my new essay re filenames, in a no-frills GNU/Linux series

verbum-qazKcTl6WRFWk0Htik3J/w at verbum-qazKcTl6WRFWk0Htik3J/w at
Sun Nov 13 01:56:34 UTC 2005

I have this November uploaded a new essay to 
my (a site mirrored, 
as a precaution against server failure, 
at The essay  
is of some interest to the Greater Toronto
Linux User Group (to whose listserv I am posting
herewith). The essay is to a lesser degree of interest also to 
the Editors' Association of Canada 
and to the Indexing
and Abstracting Society of Canada (to whose listservs I am
posting in clonings of this e-mail). 
Like essentially all my larger writings, this essay is "Open
Content" in the sense of the GNU Free Documentation
License (FDL) and can therefore be copied, 
and republished, and even rewritten, by anyone 
willing to meet the modest conditions imposed by the FDL.

I explain the essay in a blurb in the introduction to the
"Literary" section of my  
as follows: 
"No-Frills GNU/Linux: Imposing Order on Filenames and Directory
Hierarchies": another in what may be an eventual series of
essays, on running a professional GNU/Linux workstation with
minimal resources. This twenty-thousand-word
(fifty-printed-page?) piece may prove useful even to some
readers outside GNU/Linux, on the one hand to some Microsoft and
Macintosh end users, on the other hand to high-level specialists
in the emerging, nowadays typically XML-driven, disciplines of
"information architecture", "Document Management Systems", and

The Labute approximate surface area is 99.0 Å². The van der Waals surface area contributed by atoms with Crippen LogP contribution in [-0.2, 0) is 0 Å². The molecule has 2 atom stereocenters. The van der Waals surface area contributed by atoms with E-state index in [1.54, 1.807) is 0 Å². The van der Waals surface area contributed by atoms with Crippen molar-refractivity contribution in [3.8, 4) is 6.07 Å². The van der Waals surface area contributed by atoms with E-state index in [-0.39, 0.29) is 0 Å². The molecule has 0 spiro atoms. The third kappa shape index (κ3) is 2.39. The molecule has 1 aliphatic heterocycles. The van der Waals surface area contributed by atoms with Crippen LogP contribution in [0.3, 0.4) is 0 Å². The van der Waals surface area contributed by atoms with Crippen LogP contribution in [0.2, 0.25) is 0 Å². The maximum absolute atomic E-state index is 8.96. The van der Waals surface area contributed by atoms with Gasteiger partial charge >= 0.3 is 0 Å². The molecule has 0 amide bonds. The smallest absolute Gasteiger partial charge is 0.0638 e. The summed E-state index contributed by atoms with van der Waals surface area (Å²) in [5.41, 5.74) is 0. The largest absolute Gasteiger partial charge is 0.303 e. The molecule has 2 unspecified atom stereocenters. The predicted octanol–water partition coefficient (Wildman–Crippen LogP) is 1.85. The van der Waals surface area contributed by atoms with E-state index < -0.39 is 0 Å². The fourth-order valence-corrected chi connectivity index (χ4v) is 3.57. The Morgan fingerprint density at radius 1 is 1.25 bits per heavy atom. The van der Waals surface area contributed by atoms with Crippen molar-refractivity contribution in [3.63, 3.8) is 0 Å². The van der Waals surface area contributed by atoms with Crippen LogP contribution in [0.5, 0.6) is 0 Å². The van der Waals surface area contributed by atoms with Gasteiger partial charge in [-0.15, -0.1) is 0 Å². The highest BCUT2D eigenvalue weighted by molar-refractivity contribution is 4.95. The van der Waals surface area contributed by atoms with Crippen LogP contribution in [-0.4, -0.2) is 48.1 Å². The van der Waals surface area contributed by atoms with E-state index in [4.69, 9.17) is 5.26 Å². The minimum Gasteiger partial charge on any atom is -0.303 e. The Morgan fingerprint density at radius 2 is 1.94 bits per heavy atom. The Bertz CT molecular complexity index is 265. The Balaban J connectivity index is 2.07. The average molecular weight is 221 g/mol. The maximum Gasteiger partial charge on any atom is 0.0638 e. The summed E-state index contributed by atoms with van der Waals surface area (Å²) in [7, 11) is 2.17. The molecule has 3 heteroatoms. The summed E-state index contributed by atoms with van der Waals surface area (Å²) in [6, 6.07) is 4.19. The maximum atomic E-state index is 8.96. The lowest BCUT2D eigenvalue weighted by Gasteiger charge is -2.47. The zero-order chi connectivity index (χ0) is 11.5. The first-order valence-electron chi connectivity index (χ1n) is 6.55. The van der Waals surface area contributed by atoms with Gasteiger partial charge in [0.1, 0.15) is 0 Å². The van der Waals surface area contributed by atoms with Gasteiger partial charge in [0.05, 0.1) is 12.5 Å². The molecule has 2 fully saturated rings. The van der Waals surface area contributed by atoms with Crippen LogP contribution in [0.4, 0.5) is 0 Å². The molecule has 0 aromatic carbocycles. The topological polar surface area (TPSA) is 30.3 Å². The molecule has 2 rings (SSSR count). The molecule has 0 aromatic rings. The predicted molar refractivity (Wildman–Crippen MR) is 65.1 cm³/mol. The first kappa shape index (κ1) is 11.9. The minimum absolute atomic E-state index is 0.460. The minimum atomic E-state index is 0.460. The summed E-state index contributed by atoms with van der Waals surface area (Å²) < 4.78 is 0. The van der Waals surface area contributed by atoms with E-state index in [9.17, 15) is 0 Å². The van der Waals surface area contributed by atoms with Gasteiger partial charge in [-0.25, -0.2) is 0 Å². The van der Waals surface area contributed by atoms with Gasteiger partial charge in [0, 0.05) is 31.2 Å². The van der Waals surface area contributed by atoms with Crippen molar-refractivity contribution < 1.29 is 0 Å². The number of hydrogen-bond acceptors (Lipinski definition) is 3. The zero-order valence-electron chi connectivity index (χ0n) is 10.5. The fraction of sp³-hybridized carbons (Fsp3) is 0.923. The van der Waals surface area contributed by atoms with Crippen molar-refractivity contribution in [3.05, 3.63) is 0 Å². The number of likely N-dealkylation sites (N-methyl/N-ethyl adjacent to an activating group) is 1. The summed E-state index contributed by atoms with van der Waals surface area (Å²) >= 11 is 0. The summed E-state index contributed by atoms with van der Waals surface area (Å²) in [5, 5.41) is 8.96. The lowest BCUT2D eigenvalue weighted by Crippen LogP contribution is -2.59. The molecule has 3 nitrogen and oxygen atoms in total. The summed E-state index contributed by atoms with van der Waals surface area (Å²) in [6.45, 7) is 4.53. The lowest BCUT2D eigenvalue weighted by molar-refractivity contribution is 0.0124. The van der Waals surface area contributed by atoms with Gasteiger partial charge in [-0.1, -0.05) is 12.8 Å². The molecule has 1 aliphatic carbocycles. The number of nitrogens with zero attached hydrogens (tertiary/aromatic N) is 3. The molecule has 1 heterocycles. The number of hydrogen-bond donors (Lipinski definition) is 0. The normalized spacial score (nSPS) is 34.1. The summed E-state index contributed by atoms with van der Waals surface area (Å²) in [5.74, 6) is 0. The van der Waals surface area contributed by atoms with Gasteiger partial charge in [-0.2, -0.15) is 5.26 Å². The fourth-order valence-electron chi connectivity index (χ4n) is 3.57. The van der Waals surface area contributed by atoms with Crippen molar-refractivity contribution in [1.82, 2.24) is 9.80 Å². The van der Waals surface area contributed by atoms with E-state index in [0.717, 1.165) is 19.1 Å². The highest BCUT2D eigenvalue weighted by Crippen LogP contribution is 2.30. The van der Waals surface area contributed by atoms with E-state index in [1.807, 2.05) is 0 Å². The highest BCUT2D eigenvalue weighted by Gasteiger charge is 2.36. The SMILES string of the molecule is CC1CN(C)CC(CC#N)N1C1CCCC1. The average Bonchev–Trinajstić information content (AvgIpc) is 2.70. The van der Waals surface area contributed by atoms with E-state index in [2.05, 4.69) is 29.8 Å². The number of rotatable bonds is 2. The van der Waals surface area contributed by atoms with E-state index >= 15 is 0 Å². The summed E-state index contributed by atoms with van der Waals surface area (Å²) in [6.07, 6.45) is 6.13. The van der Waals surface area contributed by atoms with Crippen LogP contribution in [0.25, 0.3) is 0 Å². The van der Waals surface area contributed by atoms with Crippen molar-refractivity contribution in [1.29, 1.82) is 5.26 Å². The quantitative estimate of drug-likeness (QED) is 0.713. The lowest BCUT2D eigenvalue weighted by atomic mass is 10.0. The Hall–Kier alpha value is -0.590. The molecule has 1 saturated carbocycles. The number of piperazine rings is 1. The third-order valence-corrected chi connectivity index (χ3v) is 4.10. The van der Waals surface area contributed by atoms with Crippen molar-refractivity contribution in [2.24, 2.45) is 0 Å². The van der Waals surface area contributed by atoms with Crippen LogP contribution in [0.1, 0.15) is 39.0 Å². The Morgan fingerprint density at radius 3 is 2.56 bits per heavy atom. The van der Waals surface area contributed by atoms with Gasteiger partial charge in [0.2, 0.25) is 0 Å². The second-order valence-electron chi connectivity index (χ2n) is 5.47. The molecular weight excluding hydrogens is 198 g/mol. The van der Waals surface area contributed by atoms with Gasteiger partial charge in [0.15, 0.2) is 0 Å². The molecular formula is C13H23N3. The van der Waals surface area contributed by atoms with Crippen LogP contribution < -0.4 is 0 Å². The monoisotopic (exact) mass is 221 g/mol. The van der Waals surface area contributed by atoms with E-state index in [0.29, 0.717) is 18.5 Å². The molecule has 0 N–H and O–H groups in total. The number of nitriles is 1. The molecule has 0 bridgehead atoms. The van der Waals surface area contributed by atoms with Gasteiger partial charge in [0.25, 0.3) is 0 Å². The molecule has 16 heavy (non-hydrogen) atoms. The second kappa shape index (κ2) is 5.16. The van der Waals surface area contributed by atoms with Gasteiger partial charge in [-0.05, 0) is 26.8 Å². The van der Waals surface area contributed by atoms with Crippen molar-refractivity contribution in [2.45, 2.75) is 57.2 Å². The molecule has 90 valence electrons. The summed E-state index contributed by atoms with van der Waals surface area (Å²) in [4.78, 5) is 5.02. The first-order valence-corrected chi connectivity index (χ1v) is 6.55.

"Content Management Systems". Here is a section-by-section
summary (displayed also at the start of the essay text itself):
The first section, 'About This Essay' and the second, 'Basic
Workflow Concepts', lay foundations. The third, 'Filenames:
Case, Sort Order, and Related Issues', is likewise foundational,
talking about conventions governing a fundamental chore, the
naming of directories (in Microsoft and Macintosh terminology,
"folders") and their contents. The fourth, 'Allowing a Degree of
Untidiness in the Home Directory', argues that there is no need
to keep one's home directory tidy, provided an appropriate "Big
Four" of subdirectories is present to impose order on what lies
below home in one's filesystem hierarchy. The following four
sections, namely the exceptionally long 'Organizing the
Maintenance Area' and the shorter 'Organizing the
Public-Documents Archive' and 'Organizing the Private-Studies
Area' and 'Organizing the Client Area', explore this Big
Foursome of handy directories. I finish with short sections
entitled 'Further Reading' and 'Acknowledgements'.

The exact URL of the essay is 

Please feel free to forward this e-mail, in whole or in part, to
anyone who may find it useful. 


Tom Karmo
verbum-qazKcTl6WRFWk0Htik3J/w at 
+1 416-971-6955

possible cc's: various other individuals or organizations

The Toronto Linux Users Group.      Meetings:
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